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No hint of Swiss rate rise

Summary:
The Swiss National Bank left monetary policy unchanged at its latest meeting and forecast that the Swiss economy would grow 1.5% in 2017.At its latest policy meeting on 16 March, the Swiss National Bank (SNB) left the interest rate on sight deposits at a record low of -0.75% and the central bank reiterated its willingness to intervene in the foreign exchange market if needed, “taking the overall currency situation into consideration”, as it had mentioned in its previous press release. The SNB revised slightly up its inflation forecast for 2017 from 0.1% to 0.3% and foresees inflation of 0.4% and 1.1% for 2018 and 2019, respectively. The central bank remains “cautiously optimistic” for 2017 growth outlook, maintaining its forecast for the Swiss economy to grow by 1.5% in 2017.Our baseline

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The Swiss National Bank left monetary policy unchanged at its latest meeting and forecast that the Swiss economy would grow 1.5% in 2017.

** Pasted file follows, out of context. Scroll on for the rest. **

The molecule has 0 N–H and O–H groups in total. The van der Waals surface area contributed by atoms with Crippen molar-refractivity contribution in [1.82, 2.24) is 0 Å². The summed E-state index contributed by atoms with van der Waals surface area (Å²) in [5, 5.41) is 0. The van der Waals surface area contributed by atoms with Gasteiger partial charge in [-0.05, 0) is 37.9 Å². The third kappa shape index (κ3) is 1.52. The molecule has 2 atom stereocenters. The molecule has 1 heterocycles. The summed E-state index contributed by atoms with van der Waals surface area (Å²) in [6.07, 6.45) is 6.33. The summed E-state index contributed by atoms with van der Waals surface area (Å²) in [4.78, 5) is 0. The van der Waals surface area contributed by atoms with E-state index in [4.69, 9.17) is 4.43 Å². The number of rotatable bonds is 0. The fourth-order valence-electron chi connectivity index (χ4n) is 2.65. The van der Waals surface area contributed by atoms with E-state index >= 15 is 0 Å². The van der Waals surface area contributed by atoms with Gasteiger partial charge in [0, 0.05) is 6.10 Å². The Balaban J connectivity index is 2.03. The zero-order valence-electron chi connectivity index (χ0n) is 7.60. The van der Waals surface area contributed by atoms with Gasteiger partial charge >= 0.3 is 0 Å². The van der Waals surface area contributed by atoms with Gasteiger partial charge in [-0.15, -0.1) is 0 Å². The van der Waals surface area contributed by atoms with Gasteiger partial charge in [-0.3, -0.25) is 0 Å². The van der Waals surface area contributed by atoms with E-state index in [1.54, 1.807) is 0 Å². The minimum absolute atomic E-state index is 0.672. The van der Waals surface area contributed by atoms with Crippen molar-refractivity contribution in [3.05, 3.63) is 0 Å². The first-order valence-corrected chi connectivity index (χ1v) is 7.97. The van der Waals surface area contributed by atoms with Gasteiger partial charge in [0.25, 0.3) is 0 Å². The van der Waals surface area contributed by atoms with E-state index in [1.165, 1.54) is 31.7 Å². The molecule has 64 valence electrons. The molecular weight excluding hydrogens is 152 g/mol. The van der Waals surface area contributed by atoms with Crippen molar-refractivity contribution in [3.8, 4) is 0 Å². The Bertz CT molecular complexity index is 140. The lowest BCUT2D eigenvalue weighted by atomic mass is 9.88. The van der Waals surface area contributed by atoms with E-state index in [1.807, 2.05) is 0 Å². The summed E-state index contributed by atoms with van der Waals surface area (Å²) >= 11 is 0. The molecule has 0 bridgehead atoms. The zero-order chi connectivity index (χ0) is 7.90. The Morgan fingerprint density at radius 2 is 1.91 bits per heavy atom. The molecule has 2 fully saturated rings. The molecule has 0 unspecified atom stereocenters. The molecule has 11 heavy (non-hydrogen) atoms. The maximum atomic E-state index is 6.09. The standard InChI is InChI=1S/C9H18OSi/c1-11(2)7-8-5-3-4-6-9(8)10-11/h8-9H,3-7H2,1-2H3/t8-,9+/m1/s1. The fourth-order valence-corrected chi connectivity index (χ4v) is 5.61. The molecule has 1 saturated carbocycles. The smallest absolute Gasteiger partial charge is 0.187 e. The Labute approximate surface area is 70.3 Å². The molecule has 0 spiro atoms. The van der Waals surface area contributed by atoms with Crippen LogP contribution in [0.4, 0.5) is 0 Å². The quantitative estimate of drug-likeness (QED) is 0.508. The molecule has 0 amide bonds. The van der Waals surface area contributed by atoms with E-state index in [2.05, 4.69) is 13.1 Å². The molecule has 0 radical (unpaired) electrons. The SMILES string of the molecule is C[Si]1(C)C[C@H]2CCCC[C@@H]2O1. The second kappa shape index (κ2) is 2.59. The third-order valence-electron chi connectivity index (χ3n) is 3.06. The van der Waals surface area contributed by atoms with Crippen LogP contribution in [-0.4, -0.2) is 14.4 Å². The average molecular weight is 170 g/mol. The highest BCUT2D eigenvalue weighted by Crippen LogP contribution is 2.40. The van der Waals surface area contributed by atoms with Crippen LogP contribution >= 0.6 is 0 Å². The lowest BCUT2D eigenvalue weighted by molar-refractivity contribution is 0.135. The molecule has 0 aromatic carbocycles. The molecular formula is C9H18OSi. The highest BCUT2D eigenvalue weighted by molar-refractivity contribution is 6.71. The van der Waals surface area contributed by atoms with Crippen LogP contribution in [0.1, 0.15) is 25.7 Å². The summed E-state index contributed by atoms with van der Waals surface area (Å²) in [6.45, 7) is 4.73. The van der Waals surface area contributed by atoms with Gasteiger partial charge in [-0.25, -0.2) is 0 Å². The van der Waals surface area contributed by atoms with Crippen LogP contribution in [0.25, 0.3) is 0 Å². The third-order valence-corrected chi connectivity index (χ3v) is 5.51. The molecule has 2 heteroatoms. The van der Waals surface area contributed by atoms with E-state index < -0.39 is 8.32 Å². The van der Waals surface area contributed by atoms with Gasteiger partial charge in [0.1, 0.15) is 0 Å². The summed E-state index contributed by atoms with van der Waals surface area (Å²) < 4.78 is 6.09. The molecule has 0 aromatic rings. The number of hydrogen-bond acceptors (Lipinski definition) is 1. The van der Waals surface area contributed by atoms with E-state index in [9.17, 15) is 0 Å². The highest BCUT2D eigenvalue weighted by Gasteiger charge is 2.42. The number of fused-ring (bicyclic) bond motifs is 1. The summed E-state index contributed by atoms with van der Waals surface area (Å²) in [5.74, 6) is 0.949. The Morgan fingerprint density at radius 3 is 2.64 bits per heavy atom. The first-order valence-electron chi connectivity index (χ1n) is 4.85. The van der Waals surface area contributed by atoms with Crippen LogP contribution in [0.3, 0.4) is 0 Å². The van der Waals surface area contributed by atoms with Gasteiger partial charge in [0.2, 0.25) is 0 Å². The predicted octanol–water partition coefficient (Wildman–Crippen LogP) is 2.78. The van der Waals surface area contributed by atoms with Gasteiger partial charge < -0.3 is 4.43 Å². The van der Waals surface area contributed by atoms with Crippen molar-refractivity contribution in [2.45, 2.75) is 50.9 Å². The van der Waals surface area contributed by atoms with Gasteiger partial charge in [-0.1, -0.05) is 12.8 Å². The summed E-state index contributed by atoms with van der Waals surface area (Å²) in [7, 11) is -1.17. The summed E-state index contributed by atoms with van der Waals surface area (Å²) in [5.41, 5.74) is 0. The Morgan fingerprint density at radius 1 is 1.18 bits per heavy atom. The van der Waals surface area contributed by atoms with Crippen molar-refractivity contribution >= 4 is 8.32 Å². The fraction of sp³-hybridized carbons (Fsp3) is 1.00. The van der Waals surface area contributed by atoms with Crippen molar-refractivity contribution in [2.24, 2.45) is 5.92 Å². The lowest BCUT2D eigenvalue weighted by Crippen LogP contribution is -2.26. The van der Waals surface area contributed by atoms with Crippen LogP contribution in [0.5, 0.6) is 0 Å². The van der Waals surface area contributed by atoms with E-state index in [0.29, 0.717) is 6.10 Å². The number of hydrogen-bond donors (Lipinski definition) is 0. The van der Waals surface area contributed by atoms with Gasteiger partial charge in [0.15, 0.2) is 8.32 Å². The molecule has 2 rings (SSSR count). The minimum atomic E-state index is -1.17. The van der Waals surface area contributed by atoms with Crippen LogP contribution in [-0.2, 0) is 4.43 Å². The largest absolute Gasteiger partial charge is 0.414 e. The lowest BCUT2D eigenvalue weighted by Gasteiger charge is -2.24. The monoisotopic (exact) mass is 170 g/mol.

At its latest policy meeting on 16 March, the Swiss National Bank (SNB) left the interest rate on sight deposits at a record low of -0.75% and the central bank reiterated its willingness to intervene in the foreign exchange market if needed, “taking the overall currency situation into consideration”, as it had mentioned in its previous press release. The SNB revised slightly up its inflation forecast for 2017 from 0.1% to 0.3% and foresees inflation of 0.4% and 1.1% for 2018 and 2019, respectively. The central bank remains “cautiously optimistic” for 2017 growth outlook, maintaining its forecast for the Swiss economy to grow by 1.5% in 2017.

Our baseline scenario is for the interest rate on sight deposits with the SNB to stay at -0.75% in 2017, with a first rate hike coming in March 2018. FX interventions are likely to remain the policy tool of choice to counter any appreciation of the Swiss franc.

No hint of Swiss rate rise

Our main argument for this forecast is that the SNB is unlikely to pre-empt the ECB in normalising monetary policy. The ECB will most likely announce a tapering of asset purchases starting in Q1 2018. Moreover, the SNB might be keen to keep the current interest rate differential or even let the differential widen more. Domestic developments also suggest that the SNB might be cautious before hiking. In particular, the SNB may want to wait for more sustained inflation and a stronger and more broad-based economic recovery.

Finally, we see three main external risks to our baseline scenario for SNB policy:

  • A hawkish communication or/and a rate hike from the ECB in the coming months might lead the SNB to tighten policy.
  • A rise in global growth might take pressure off the Swiss franc, allowing a Swiss hike in 2017.
  • A significant deterioration in the European political landscape could put renewed upward pressure on the franc, forcing the SNB to cut rates.

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